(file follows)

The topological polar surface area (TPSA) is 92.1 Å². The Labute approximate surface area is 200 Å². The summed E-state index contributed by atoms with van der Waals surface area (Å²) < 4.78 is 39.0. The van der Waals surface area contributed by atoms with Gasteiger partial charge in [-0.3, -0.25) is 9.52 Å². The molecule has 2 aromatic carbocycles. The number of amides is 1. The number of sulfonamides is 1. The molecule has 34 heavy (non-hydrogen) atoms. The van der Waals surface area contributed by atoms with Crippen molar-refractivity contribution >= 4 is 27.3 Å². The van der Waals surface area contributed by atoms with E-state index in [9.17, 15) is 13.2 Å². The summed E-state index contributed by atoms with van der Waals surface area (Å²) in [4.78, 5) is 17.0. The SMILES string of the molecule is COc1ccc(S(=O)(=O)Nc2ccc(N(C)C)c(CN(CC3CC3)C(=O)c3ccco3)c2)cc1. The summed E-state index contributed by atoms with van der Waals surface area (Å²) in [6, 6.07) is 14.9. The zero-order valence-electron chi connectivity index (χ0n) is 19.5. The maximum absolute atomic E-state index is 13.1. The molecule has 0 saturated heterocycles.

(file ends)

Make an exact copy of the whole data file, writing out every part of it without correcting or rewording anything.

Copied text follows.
The topological polar surface area (TPSA) is 92.1 Å². The Labute approximate surface area is 200 Å². The summed E-state index contributed by atoms with van der Waals surface area (Å²) < 4.78 is 39.0. The van der Waals surface area contributed by atoms with Gasteiger partial charge in [-0.3, -0.25) is 9.52 Å². The molecule has 2 aromatic carbocycles. The number of amides is 1. The number of sulfonamides is 1. The molecule has 34 heavy (non-hydrogen) atoms. The van der Waals surface area contributed by atoms with Crippen molar-refractivity contribution >= 4 is 27.3 Å². The van der Waals surface area contributed by atoms with E-state index in [9.17, 15) is 13.2 Å². The summed E-state index contributed by atoms with van der Waals surface area (Å²) in [4.78, 5) is 17.0. The SMILES string of the molecule is COc1ccc(S(=O)(=O)Nc2ccc(N(C)C)c(CN(CC3CC3)C(=O)c3ccco3)c2)cc1. The summed E-state index contributed by atoms with van der Waals surface area (Å²) in [6, 6.07) is 14.9. The zero-order valence-electron chi connectivity index (χ0n) is 19.5. The maximum absolute atomic E-state index is 13.1. The molecule has 0 saturated heterocycles.